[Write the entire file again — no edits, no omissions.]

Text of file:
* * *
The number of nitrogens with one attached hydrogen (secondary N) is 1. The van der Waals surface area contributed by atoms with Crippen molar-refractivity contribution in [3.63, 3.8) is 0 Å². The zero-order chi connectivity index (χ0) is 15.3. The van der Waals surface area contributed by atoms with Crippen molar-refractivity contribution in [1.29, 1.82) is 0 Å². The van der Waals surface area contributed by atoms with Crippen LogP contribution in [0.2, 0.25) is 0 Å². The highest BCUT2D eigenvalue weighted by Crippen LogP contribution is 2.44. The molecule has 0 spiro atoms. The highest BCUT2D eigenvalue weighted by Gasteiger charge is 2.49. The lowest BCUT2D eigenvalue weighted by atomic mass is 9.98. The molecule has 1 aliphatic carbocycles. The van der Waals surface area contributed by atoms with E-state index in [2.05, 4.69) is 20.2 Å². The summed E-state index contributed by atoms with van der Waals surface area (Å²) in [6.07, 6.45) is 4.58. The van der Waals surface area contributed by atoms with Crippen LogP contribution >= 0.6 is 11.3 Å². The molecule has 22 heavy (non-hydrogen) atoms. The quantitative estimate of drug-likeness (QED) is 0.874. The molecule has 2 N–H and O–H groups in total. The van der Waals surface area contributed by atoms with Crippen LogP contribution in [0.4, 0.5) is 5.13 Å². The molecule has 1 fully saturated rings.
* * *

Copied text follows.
The number of nitrogens with one attached hydrogen (secondary N) is 1. The van der Waals surface area contributed by atoms with Crippen molar-refractivity contribution in [3.63, 3.8) is 0 Å². The zero-order chi connectivity index (χ0) is 15.3. The van der Waals surface area contributed by atoms with Crippen molar-refractivity contribution in [1.29, 1.82) is 0 Å². The van der Waals surface area contributed by atoms with Crippen LogP contribution in [0.2, 0.25) is 0 Å². The highest BCUT2D eigenvalue weighted by Crippen LogP contribution is 2.44. The molecule has 0 spiro atoms. The highest BCUT2D eigenvalue weighted by Gasteiger charge is 2.49. The lowest BCUT2D eigenvalue weighted by atomic mass is 9.98. The molecule has 1 aliphatic carbocycles. The van der Waals surface area contributed by atoms with E-state index in [2.05, 4.69) is 20.2 Å². The summed E-state index contributed by atoms with van der Waals surface area (Å²) in [6.07, 6.45) is 4.58. The van der Waals surface area contributed by atoms with Crippen LogP contribution >= 0.6 is 11.3 Å². The molecule has 22 heavy (non-hydrogen) atoms. The quantitative estimate of drug-likeness (QED) is 0.874. The molecule has 2 N–H and O–H groups in total. The van der Waals surface area contributed by atoms with Crippen LogP contribution in [0.4, 0.5) is 5.13 Å². The molecule has 1 fully saturated rings.